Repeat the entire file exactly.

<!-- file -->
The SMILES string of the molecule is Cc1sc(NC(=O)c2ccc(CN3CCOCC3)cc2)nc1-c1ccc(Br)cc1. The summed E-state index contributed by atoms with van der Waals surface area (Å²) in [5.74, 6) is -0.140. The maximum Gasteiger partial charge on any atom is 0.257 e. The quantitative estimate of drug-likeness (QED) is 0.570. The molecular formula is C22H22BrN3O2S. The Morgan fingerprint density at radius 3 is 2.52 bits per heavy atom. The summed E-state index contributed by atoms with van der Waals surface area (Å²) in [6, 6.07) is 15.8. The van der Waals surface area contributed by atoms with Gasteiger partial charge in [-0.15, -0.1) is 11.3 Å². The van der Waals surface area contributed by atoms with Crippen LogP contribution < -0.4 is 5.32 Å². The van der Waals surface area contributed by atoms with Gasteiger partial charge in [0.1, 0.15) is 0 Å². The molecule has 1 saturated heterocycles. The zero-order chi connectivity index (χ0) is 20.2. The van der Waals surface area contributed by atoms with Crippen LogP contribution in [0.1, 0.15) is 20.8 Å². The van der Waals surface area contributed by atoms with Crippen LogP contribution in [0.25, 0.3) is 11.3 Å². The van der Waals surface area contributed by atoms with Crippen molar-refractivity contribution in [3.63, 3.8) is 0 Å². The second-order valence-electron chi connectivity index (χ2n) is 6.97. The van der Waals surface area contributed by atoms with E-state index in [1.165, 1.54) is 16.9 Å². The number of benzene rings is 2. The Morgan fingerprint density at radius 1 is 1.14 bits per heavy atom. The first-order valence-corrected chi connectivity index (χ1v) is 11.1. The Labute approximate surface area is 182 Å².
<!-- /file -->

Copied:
The SMILES string of the molecule is Cc1sc(NC(=O)c2ccc(CN3CCOCC3)cc2)nc1-c1ccc(Br)cc1. The summed E-state index contributed by atoms with van der Waals surface area (Å²) in [5.74, 6) is -0.140. The maximum Gasteiger partial charge on any atom is 0.257 e. The quantitative estimate of drug-likeness (QED) is 0.570. The molecular formula is C22H22BrN3O2S. The Morgan fingerprint density at radius 3 is 2.52 bits per heavy atom. The summed E-state index contributed by atoms with van der Waals surface area (Å²) in [6, 6.07) is 15.8. The van der Waals surface area contributed by atoms with Gasteiger partial charge in [-0.15, -0.1) is 11.3 Å². The van der Waals surface area contributed by atoms with Crippen LogP contribution < -0.4 is 5.32 Å². The van der Waals surface area contributed by atoms with Gasteiger partial charge in [0.1, 0.15) is 0 Å². The molecule has 1 saturated heterocycles. The zero-order chi connectivity index (χ0) is 20.2. The van der Waals surface area contributed by atoms with Crippen LogP contribution in [0.1, 0.15) is 20.8 Å². The van der Waals surface area contributed by atoms with Crippen LogP contribution in [0.25, 0.3) is 11.3 Å². The van der Waals surface area contributed by atoms with Crippen molar-refractivity contribution in [3.63, 3.8) is 0 Å². The second-order valence-electron chi connectivity index (χ2n) is 6.97. The van der Waals surface area contributed by atoms with E-state index in [1.165, 1.54) is 16.9 Å². The number of benzene rings is 2. The Morgan fingerprint density at radius 1 is 1.14 bits per heavy atom. The first-order valence-corrected chi connectivity index (χ1v) is 11.1. The Labute approximate surface area is 182 Å².